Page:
What Nonprofits Can Say to Influence the Transition to a New Administration – And What They Can’t

Nov 17, 2016
As nonprofits, we still need to be aware of which actions are allowed (and which aren’t) under 501(c)3 restrictions
The long-awaited 2016 Election has now come and gone, leaving nonprofits racing to refine their advocacy goals and strategies in the new administration.
But as nonprofits, we still need to be aware of which actions are allowed (and which aren’t) under 501(c)3 restrictions.
Luckily, the Alliance for Justice Bolder Advocacy initiative has pulled together a number of resources detailing what nonprofits can and can’t do to shape a new administration.

For instance, here some safe things that a nonprofit can do:

  • congratulate a candidate or say thanks for all of his or her hard work;
  • focus on policy issues you’d like to see a winning candidate address now that he or she has been elected to office;
  • comment on the results of the past election—what happened and why (but be careful not to comment too generally on
  • anyone who might be a future candidate – see first bullet point below);
  • advocate for changes in the election process (e.g., modifying voter identification laws; modifying or abolishing the Electoral College); and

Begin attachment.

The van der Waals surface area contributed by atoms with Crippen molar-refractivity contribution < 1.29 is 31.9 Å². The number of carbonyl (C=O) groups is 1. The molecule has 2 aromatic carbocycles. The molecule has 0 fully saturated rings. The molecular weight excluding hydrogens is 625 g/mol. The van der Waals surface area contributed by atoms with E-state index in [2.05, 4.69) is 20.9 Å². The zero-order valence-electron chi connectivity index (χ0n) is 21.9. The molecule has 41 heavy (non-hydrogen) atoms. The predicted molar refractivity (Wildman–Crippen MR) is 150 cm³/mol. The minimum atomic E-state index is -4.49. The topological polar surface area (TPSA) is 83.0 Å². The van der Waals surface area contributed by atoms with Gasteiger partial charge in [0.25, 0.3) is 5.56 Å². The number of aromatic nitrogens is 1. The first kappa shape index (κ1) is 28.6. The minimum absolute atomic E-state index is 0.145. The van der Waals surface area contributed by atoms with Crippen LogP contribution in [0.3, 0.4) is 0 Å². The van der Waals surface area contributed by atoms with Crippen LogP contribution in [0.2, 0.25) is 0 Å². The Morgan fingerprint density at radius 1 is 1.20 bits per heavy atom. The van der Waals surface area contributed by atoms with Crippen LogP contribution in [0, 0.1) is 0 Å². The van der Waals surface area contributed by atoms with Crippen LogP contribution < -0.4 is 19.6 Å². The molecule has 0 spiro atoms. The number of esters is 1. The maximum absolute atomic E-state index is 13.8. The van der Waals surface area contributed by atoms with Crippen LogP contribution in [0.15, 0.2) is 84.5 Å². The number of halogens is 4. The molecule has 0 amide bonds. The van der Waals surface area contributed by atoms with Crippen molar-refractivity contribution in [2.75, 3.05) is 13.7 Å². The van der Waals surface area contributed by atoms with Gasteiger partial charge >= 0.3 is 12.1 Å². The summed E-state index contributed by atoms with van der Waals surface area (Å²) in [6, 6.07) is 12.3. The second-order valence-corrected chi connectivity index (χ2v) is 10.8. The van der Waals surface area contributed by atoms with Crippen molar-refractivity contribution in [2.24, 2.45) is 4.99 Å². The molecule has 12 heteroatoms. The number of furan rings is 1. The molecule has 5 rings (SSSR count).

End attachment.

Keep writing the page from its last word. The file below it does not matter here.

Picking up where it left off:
• engage with the current presidential transition team about policy issues or nominations.

And here are things a nonprofit still should avoid:

  • supporting or opposing a former candidate or a political party in a way that might carry forward to a future election (rather than, for instance, focusing on what a winning candidate should or shouldn’t do while in office);
  • taking credit for an election result, which could suggest intended intervention in the past election that may undermine the organization’s nonpartisan status in the future; and
  • indicating that the organization intends to hold the elected candidate accountable in a way that is susceptible to being interpreted as a reference to a future election.
In terms of influencing a transition specifically, nonprofits can still recommend transition team members, offer potential candidates for key positions, and offer your analysis of an issue to a transition team – without it being considered lobbying. 
(For more description and nuance, please visit the Alliance for Justice materials.) 
Do you still have questions?
For legal questions about permissible communications for 501(c)3 nonprofits, please contact Alliance for Justice directly.
For questions relating to communications strategy or messaging, please reach out to your ReThink Media contacts.
Finally, for ReThink Media members, stay tuned for a webinar with Alliance for Justice to talk about these issues in greater length.